Equisetum scirpoides is a small, rhizomatous, unbranched member of the horsetail family (Equisetaceae) that is easily overlooked due to its small stature. Equisetum scirpoides occurs widely in lowland bogs and forests, all the way to subalpine meadows, and alpine tundra. Equisetum scirpoides is one of the easiest of the horsetails to identify since it is evergreen (most others in the genus are deciduous) and has a characteristic low-growing, very wiry appearance. This species is unbranched, low-statured, and has small cones at the tips of its stems. Both sterile and fertile stems look alike in E. scirpoides, and the thin, kinked and curvy stems lack a central cavity. The stems grow from a slender brown rhizome, may grow up to 15 cm long and are 1.5 mm thick. The cones are black, up to 3 mm long and pointed at the tip. It most similar to E. variegatum which is also evergreen and unbranched, but E. variegatum has a central cavity in the stem, is taller (up to 50 cm), and thicker (up to 3 mm).
The cones of Equisetum scirpoides mature and shed spores in late summer or can remain unopened until the following the spring.
Equisetum species reproduce sexually and asexually. Sexual reproduction is limited by ecological conditions. hygroscopic spores are produced, but they are short lived and germinate depending on humidity. Once germinated, the gametophyte produced by spores requires a recently exposed substrate to become established. Asexual reproduction is by rhizomatous growth which can be rapid in favorable moist and disturbed habitats. Reproduction also occurs by fragmentation of rhizomes and stems. Clones may spread rapidly, and since usually they are sterile, may establish characters indicating taxonomic differentiation.
Refer to Equisetum arvense for the known uses of horsetails and scouring rushes in general. The Haisla Indians of British Columbia reported that E. scirpoides was eaten by grizzly bears (Moerman 1998).
Equisetum scirpoides is a widespread circumpolar species. Outside of Alaska E. scirpoides occurs in northern Eurasia. In North America E. scirpoides occurs in Greenland, in all of the Canadian Provinces, south to northern Washington state, Idaho, and Montana in the western U.S., to South Dakota, Iowa, Illinois, Michigan, Wisconsin and Minnesota in the central U.S., and in New England in the East. E. scirpoides occurs in most of Alaska, except for southern coastal regions. This species occurs on the north side of the Alaska Range in Denali, in the upper Yentna River drainage in the southwest part of the park and east of the upper Chulitna River drainage in the Cook Inlet basin region of the park.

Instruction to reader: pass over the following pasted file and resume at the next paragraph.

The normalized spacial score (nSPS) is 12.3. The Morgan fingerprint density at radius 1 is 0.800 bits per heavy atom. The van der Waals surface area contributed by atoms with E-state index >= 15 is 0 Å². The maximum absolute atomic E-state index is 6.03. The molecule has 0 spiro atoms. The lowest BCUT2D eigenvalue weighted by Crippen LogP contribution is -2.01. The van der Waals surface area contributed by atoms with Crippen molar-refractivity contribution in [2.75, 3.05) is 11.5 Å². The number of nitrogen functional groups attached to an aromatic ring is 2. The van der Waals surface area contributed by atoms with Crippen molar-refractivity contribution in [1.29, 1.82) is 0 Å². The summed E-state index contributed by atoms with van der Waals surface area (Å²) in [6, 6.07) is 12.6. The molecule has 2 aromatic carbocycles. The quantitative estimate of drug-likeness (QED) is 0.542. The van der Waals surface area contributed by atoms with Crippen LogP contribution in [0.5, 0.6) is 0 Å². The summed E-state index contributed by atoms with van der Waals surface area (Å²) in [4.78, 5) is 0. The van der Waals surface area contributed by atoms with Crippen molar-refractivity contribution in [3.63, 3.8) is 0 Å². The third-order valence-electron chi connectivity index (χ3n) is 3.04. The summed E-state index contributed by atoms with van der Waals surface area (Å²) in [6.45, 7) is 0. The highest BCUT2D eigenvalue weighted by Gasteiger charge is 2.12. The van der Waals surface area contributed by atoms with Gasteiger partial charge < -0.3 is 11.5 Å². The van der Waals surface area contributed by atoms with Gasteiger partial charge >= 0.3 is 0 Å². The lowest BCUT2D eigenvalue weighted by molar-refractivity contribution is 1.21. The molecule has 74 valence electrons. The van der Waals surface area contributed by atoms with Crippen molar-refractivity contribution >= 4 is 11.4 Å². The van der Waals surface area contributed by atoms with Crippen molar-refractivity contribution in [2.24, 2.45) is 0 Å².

Throughout its North American range, Equisetum scirpoides occurs at altitudes of 0-1000 m where it is considered a montane to alpine species. It occurs at 122-1533 m in Denali, at an average of 800 m, and with most occurrences at 800-1100 m elevation. E. scirpoides occurs more frequently on slopes greater than five degrees when compared to the other species in the genus in the park (approximately 28% were on north-facing slopes, 23% on south-facing slopes and 49% on slopes less than five degrees). Most of the occurrences with slopes greater than five degrees were on mild to moderate inclines (~8-23 degrees) and this is similar for both aspect classes. E. scirpoides increased in frequency from 300 m to 1100 m, occurring in ~25% of measured plots in the 900-1100 m elevation class, and occurs in ~20% of measured plots at elevations greater than 1100 m. It had the highest frequency of all species in the genus at elevations 900-1100 m and over 1100 m.